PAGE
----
Donald Trump was projected to win Pennsylvania early Wednesday morning, putting victory within grasp for the Republican presidential nominee, who entered election day an underdog but racked up unexpected wins in a series of battleground states.
In securing the Keystone State’s whopping 20 electoral votes, Trump all but closed off a path for Democratic nominee Hillary Clinton to become the first woman in the Oval Office. He held 264 electoral votes, just six shy of the 270 majority need to win the White House
It was the first time since 1988 that a GOP presidential candidate won Pennsylvania – a sign of the resonance Trump’s message had with white voters outside of the urban centers.
The states still un-called were New Hampshire, Minnesota, Arizona, Alaska, Wisconsin and Michigan.
Trump was also on track to prevail in Ohio, a key bellwether state that has backed the losing presidential candidate only once since 1944. The GOP nominee appealed directly to the sense of economic grievance in the Buckeye State, which has been buffeted by a declining manufacturing industry. Locking up the state’s 18 electoral votes boosts his options to getting to 270 electoral votes.
The GOP nominee was also projected as the winner in Florida, another key battleground, where Clinton had felt confident that a surge in Latino voters would win her the state.
Trump was also the likely winner in the fiercely contested battleground state of North Carolina. That put the Tar Heel State and its 15 electoral votes back in the Republican column — securing one of the pivotal states that Trump needs for victory. This is the second presidential campaign in a row that North Carolina has gone red, despite a furious effort by Clinton and President Obama to turn out Democratic voters there.
Republicans also kept control of the Senate, according to the Associated Press’s projections. After 1:15 a.m., the AP predicted that Sen. Pat Toomey would be reelected in Pennsylvania, guaranteeing the GOP more than 51 seats. Earlier in the night, Republican incumbents had held on to their seats in Florida and Wisconsin.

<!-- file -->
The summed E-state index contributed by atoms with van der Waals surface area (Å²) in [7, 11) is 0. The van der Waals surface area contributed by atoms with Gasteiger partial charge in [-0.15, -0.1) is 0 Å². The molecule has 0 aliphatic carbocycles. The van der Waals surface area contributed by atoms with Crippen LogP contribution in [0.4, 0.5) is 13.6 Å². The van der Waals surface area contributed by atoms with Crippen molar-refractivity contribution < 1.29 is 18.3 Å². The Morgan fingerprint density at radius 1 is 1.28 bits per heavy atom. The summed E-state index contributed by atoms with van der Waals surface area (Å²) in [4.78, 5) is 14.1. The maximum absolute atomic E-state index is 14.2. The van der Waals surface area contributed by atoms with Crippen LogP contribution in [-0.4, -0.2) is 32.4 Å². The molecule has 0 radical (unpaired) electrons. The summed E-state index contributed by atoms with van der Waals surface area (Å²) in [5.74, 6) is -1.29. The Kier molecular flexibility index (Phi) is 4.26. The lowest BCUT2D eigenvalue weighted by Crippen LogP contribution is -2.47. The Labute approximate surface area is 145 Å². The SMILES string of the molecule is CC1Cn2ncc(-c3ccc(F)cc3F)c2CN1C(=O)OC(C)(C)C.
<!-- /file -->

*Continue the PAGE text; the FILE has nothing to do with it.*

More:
Even Trump supporters were stunned by the direction of the race.
Austin Daily, a 20-year old college student from Troy, N.Y., stood in front of the White House in shock late Tuesday. He came to the White House Tuesday in a blazer and tie prepared to protest a Clinton victory. Now he was getting ready to celebrate.
“Every poll showed a victory for Clinton,” Daily said. “Not one poll showed a Trump victory. Not even Fox News.”
Clinton was projected the winner in Virginia, putting the state’s 13 electoral votes in her column. The late call came after a surprisingly tight contest in the commonwealth, whose blue northern suburbs outside of Washington, D.C. were anticipated to give her a substantial edge. With her victory, Virginia has now gone Democratic for three presidential elections in a row.
Trump locked down Alabama, Arkansas, Georgia, Indiana, Iowa, Kansas, Kentucky, Louisiana, Mississippi, Missouri, Montana, Nebraska, North Carolina, North Dakota, Ohio, Oklahoma, Pennsylvania, South Carolina, South Dakota, Tennessee, Texas, Utah, West Virginia and Wyoming, racking up 264 electoral votes.
Clinton was projected to win California, Connecticut, the District of Columbia, Delaware, Hawaii, Illinois, Massachusetts, Maryland, Nevada, New Jersey, New Mexico, New York, Oregon, Rhode Island, Vermont, Virginia and Washington, giving her 215 electoral votes, according to the Associated Press.
Voting also ended in the key swing states of Arizona, Georgia, Michigan, Nevada, New Hampshire, Pennsylvania, Utah, and Wisconsin. But those pivotal states were too close to immediately call.